The mystery of the Iran space monkey is solved - the pictures showed the wrong animal, say Iranian officials
Monday 04 February 2013
Iran has insisted that it did send a monkey into space amid conjecture that the launch was faked.
Questions were raised over the launch after before and after images released after the animal had reportedly returned to earth appeared to show clearly different animals.
The two different monkeys shown in the photos released by Iran's state media caused some international observers to wonder whether the monkey had died in space or that the launch didn't go well.
One set of pictures showed a relatively dark-haired monkey. Another showed a different monkey — strapped in a pod — that had light gray hair and a distinctive red mole over its right eye.
Analysts also pointed out that there appeared to be no documentary evidence of the animal returning to earth, although images of the rocket taking off were widely publicised.
Over the weekend Iranian officials, seeking to put to rest the idea that monkey business was involved, explained that one of the two official packages of photos of Iran's famed simian space traveler depicted the wrong monkey.
Mohammad Ebrahimi told The Associated Press that the monkey who traveled in space was named "Pishgam," the Farsi word for pioneer. Initially, the Iranian media said "Pishgam" was the rocket that took him on a 20-minute journey into space on Monday.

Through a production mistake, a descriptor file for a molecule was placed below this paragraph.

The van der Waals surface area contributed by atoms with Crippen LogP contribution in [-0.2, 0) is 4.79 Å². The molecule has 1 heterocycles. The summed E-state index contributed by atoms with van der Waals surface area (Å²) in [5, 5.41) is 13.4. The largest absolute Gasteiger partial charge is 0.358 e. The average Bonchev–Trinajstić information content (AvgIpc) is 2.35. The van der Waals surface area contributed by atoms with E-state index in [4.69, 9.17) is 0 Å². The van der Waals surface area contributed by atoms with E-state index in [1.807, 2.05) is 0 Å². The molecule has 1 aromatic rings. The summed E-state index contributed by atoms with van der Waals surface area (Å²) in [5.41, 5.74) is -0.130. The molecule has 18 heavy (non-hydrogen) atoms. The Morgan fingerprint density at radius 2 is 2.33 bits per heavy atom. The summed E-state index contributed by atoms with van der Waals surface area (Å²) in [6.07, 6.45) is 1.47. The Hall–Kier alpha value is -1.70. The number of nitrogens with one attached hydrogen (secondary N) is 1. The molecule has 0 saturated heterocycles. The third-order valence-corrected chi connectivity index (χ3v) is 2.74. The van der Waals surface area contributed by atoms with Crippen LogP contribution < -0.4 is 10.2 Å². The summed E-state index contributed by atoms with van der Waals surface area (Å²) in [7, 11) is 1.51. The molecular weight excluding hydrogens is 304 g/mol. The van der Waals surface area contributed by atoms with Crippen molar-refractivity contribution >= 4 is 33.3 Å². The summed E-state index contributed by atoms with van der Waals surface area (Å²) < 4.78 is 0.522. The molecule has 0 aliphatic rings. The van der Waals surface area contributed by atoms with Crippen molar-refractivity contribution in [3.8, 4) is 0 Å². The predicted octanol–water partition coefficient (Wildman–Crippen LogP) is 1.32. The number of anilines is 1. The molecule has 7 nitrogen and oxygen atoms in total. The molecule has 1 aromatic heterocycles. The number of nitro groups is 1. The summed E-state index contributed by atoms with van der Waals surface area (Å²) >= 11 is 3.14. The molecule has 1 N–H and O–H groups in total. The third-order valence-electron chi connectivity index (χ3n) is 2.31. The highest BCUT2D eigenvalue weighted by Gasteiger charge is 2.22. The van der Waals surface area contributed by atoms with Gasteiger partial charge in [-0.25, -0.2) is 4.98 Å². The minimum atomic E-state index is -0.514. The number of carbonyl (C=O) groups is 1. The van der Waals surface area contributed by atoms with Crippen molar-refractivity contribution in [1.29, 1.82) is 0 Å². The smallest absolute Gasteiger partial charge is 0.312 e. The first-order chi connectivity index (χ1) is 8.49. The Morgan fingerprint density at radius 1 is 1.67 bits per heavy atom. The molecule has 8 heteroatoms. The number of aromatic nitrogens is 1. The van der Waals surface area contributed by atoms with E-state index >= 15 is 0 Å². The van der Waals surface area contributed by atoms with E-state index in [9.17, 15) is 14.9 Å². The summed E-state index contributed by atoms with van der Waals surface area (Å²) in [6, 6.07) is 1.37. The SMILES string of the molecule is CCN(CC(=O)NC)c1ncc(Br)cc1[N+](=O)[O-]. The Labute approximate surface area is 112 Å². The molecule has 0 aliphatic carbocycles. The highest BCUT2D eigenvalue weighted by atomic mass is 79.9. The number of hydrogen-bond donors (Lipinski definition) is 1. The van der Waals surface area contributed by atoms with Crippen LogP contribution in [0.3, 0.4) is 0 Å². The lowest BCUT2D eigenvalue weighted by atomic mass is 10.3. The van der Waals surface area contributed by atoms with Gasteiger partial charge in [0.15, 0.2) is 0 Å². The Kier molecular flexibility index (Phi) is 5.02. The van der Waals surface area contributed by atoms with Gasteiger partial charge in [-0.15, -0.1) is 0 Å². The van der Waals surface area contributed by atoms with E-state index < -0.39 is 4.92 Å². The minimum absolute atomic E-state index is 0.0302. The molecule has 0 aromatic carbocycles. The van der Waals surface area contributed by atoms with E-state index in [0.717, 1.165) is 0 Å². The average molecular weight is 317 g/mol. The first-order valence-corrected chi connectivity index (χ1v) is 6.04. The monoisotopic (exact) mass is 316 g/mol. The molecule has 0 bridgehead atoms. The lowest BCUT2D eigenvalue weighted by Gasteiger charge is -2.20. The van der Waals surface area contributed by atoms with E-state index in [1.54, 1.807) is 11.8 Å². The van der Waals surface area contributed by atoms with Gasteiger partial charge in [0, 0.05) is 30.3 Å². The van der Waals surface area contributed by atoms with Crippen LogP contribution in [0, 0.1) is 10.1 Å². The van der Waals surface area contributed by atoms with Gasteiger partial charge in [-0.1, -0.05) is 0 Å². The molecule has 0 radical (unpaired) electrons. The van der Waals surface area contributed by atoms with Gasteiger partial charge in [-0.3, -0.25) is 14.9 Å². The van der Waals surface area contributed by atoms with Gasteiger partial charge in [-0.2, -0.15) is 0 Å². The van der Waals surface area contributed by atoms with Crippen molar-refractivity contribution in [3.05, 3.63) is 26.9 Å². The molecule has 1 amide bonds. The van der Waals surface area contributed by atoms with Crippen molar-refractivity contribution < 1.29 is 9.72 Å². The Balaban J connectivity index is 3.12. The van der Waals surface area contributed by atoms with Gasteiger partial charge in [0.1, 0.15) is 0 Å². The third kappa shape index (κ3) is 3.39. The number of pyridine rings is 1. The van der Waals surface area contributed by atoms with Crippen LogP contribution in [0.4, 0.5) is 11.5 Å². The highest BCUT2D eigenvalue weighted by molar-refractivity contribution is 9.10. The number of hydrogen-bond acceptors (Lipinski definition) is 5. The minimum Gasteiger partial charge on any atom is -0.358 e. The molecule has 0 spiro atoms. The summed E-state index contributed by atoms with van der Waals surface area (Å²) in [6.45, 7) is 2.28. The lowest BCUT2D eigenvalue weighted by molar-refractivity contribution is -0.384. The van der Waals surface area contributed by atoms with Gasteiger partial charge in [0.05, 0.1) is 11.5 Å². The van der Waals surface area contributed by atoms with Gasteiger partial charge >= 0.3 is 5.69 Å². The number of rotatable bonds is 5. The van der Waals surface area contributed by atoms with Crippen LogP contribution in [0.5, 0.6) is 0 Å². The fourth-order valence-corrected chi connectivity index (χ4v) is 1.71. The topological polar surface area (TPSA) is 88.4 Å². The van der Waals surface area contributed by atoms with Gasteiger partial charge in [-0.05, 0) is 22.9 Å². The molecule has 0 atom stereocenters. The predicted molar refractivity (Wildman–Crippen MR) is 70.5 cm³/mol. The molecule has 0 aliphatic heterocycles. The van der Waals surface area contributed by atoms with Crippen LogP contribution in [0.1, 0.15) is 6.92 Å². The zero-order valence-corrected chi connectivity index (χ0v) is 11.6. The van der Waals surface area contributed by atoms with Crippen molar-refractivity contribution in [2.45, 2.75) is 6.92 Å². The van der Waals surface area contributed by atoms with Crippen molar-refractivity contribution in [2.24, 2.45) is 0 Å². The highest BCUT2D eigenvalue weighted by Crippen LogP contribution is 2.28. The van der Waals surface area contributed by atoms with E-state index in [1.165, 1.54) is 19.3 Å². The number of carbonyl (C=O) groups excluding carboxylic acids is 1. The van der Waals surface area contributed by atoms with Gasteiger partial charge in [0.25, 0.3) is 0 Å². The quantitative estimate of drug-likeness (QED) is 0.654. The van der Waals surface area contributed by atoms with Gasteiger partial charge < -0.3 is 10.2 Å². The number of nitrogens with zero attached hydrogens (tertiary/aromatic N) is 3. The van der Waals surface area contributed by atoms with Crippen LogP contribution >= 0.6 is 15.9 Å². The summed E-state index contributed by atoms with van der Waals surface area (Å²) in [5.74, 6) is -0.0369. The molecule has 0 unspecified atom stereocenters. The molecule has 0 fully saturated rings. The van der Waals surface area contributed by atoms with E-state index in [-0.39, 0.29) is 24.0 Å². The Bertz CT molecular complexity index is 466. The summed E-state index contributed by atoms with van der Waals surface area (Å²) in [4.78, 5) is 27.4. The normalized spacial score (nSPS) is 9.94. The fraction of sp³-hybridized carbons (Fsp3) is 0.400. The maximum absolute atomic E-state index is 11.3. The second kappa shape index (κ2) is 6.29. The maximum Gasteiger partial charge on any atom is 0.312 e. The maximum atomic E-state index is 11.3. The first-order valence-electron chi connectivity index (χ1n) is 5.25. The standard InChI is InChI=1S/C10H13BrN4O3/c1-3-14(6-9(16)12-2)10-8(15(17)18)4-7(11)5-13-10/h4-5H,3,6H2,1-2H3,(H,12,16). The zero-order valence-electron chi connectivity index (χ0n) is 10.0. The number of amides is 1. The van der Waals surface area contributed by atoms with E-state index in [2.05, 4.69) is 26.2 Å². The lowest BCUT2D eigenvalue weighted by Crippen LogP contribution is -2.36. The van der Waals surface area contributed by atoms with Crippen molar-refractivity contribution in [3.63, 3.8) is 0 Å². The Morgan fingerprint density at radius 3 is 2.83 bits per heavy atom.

Ebrahimi said one set of pictures showed an archive photo of one of the alternate monkeys.
He said three to five monkeys are simultaneously tested for such a flight and two or three are chosen for the launch. Finally, the one that is best suited for the mission and isn't stressed is chosen for the voyage.
State TV pictures seen by AP show the dark-haired monkey before and after the space flight, but a package of still pictures released by authorities showed the other monkey with the mole.
"I say this with certainty that the monkey is in good health and the space flight didn't have any physical effect on Pishgam," Ebrahimi said. "Some of the photos released by one of news agencies were not related to the time of flight. They were archive photos of the monkeys being prepared for the launch."
Jonathan McDowell, a Harvard astronomer who tracks rocket launchings and space activity, also said this week's monkey space flight was real, but he had a slightly different explanation for the photo mix-up. He claimed the light gray monkey with the mole died during a failed space mission in 2011.
"The monkey with the mole was the one launched in 2011 that died. The rocket failed. It did not get into space," McDowell said. "They just mixed that footage with the footage of the 2013 successful launch."
Iran has never confirmed that a monkey died in 2011, or that there was a failed mission that year.
Hamid Fazeli, director of Iran's space agency, said this week that Iran will launch a bigger rocket carrying a larger animal to obtain greater safety assurances before sending a man into space.
Iran says it wants to put its own satellites into orbit to monitor natural disasters in the earthquake-prone nation, improve telecommunications and expand military surveillance in the region.
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